In September 2017, Jade Statt, co-founder of StreetVet, a social enterprise helping homeless animals invited me to spend a day shadowing her.
Then, Jade and her co-founder Sam Joseph had a small team of vets and nurses who were helping dogs in London.
Now StreetVet has 275 volunteers helping animals in eight different cities and their journey has been remarkable.
I’ve written about StreetVet for Closer, the Sunday Mirror and for my own pet blog and in September was invited to the first StreetVet conference in London.
Seeing the volunteers who dedicate their time to care for the vulnerable pets and provide emotional support for their owners was so inspiring.
Andy Hutchins, one of their clients and owner of Staffordshire Bull Terrier Bailey spoke at the event and shared what StreetVet meant to him and how the volunteers had helped him turn his life around.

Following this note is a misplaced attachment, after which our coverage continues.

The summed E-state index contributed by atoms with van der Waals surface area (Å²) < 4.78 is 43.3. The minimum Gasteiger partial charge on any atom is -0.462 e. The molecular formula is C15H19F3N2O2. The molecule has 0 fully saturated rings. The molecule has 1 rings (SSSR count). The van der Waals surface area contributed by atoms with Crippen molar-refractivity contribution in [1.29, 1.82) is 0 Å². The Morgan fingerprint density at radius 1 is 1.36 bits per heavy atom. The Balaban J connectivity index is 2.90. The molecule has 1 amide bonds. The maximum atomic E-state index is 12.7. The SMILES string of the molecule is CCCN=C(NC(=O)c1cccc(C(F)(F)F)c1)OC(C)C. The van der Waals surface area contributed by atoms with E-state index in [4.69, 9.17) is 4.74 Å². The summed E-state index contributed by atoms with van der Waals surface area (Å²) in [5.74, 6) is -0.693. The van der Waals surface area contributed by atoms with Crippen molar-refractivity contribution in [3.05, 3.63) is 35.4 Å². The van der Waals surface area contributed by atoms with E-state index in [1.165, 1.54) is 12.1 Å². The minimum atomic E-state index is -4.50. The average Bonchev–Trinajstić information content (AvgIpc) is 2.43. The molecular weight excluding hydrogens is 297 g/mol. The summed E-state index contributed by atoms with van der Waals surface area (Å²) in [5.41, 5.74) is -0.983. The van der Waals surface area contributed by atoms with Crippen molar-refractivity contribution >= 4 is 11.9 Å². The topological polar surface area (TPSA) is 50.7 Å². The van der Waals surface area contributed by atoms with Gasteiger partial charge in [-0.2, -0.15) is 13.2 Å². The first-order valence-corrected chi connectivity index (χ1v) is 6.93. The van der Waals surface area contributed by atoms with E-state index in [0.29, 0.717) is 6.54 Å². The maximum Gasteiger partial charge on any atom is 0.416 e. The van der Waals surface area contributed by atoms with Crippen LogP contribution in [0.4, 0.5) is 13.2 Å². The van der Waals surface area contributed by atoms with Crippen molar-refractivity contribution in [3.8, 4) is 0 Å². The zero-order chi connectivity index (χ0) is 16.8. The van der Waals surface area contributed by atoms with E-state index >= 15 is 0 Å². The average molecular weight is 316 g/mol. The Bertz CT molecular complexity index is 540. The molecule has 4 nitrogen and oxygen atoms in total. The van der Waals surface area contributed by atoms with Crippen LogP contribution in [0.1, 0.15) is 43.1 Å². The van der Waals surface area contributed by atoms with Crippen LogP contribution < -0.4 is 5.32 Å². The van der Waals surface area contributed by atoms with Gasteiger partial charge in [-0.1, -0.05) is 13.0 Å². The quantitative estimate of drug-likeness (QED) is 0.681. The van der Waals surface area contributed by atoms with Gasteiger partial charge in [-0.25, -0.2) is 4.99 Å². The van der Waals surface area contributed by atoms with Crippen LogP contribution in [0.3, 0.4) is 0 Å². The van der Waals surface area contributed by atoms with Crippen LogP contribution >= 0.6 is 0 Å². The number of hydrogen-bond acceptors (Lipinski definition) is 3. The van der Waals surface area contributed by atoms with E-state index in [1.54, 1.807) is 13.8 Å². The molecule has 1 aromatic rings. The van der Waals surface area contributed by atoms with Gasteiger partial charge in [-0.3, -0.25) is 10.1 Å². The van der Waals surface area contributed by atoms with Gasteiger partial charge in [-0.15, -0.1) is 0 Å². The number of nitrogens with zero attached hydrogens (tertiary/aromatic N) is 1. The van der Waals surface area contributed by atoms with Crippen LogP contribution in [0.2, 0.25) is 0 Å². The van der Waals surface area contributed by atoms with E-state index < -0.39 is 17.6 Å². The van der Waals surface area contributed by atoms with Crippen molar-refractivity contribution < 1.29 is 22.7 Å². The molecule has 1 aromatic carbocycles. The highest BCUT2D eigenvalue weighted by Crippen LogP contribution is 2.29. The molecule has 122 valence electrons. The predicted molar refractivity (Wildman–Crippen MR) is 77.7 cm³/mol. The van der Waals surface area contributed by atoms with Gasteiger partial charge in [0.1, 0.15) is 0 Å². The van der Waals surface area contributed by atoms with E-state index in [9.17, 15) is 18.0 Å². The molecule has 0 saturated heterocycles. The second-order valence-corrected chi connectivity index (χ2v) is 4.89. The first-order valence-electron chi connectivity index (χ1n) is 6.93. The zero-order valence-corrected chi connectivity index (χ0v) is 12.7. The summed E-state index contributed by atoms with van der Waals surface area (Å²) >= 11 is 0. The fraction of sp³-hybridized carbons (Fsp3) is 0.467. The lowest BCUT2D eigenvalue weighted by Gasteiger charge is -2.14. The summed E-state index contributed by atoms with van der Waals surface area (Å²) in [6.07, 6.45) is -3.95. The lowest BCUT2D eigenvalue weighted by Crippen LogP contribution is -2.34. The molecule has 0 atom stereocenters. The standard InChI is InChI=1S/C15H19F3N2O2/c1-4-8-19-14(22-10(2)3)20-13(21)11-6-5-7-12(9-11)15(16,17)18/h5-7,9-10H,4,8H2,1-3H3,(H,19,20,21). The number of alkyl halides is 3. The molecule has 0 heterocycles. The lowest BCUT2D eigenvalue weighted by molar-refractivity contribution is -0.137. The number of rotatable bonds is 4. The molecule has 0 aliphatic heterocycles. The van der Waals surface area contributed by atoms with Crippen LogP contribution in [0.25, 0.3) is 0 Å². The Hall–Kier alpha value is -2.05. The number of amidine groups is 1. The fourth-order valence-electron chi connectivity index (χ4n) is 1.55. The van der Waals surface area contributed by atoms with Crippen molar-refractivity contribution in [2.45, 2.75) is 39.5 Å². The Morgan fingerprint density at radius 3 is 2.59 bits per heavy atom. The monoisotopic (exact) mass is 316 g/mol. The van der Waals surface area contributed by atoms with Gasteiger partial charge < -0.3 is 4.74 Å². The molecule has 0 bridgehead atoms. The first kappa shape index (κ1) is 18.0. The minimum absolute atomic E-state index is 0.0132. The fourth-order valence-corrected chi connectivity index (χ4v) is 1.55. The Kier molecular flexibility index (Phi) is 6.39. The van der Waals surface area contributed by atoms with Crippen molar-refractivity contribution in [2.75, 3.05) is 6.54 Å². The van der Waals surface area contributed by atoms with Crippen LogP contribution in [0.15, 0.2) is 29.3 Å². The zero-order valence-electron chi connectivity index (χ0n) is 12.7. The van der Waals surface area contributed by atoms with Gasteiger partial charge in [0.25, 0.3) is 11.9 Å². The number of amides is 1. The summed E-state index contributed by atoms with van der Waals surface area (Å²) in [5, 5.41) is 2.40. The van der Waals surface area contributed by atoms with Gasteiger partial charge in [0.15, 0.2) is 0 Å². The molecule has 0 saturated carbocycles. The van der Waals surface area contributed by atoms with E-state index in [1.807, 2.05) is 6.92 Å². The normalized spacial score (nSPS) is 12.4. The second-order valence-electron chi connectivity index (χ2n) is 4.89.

He’s now in his own home and is training to be an outreach worker. Five years ago he was a former heroin addict who had just left prison.
It was when he rescued Bailey, then a tiny four week old puppy, that his life changed and he turned his back on crime and drugs that very moment.
When he spoke of the bond between them and his appreciation of StreetVet and the support he’d received it was an emotional moment.
Talking about Sam, 32, Andy explained: “Sam showed me an interest. He spoke to me on a certain level. It wasn’t ‘homeless person’ and ‘posh vet bloke’. It was just two people, talking about football.
“He built a relationship with me before he attempted to get near Bailey, which went a long way. Then, he had my dog checked over.
“They’re in the same place every week, so you get to see their faces and get to know them. It’s changed my life.
“Now, I’m on the verge of getting my own house, and it’s thanks to the massive support I’ve had from StreetVet, over the last 18 months.”
Sharing the stories behind their work – stories like Andy’s – helps people understand the bond homeless people share with their dogs and why having support from StreetVet is so vital.
The Overtake, an independent website which cares deeply about social issues, ran my story following the conference as part of their homelessness campaign and you can read it on the link below.